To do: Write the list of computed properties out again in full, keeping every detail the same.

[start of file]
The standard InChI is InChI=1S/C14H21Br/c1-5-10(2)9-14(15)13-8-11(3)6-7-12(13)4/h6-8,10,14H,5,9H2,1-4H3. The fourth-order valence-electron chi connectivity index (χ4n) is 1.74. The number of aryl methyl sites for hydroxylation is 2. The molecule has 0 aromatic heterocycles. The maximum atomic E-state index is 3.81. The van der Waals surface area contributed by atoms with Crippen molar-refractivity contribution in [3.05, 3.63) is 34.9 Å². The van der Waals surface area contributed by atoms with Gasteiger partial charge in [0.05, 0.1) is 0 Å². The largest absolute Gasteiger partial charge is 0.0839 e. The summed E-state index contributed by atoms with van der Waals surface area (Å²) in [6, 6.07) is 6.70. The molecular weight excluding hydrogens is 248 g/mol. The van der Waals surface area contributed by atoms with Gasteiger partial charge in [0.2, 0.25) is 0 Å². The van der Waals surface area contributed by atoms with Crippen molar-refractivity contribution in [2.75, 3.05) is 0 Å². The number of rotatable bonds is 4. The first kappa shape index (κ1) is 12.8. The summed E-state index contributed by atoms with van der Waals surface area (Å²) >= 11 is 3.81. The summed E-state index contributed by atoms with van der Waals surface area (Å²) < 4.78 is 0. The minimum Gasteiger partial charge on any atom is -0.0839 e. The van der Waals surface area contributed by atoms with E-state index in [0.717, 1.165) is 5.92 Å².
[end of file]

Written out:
The standard InChI is InChI=1S/C14H21Br/c1-5-10(2)9-14(15)13-8-11(3)6-7-12(13)4/h6-8,10,14H,5,9H2,1-4H3. The fourth-order valence-electron chi connectivity index (χ4n) is 1.74. The number of aryl methyl sites for hydroxylation is 2. The molecule has 0 aromatic heterocycles. The maximum atomic E-state index is 3.81. The van der Waals surface area contributed by atoms with Crippen molar-refractivity contribution in [3.05, 3.63) is 34.9 Å². The van der Waals surface area contributed by atoms with Gasteiger partial charge in [0.05, 0.1) is 0 Å². The largest absolute Gasteiger partial charge is 0.0839 e. The summed E-state index contributed by atoms with van der Waals surface area (Å²) in [6, 6.07) is 6.70. The molecular weight excluding hydrogens is 248 g/mol. The van der Waals surface area contributed by atoms with Gasteiger partial charge in [0.2, 0.25) is 0 Å². The van der Waals surface area contributed by atoms with Crippen molar-refractivity contribution in [2.75, 3.05) is 0 Å². The number of rotatable bonds is 4. The first kappa shape index (κ1) is 12.8. The summed E-state index contributed by atoms with van der Waals surface area (Å²) >= 11 is 3.81. The summed E-state index contributed by atoms with van der Waals surface area (Å²) < 4.78 is 0. The minimum Gasteiger partial charge on any atom is -0.0839 e. The van der Waals surface area contributed by atoms with E-state index in [0.717, 1.165) is 5.92 Å².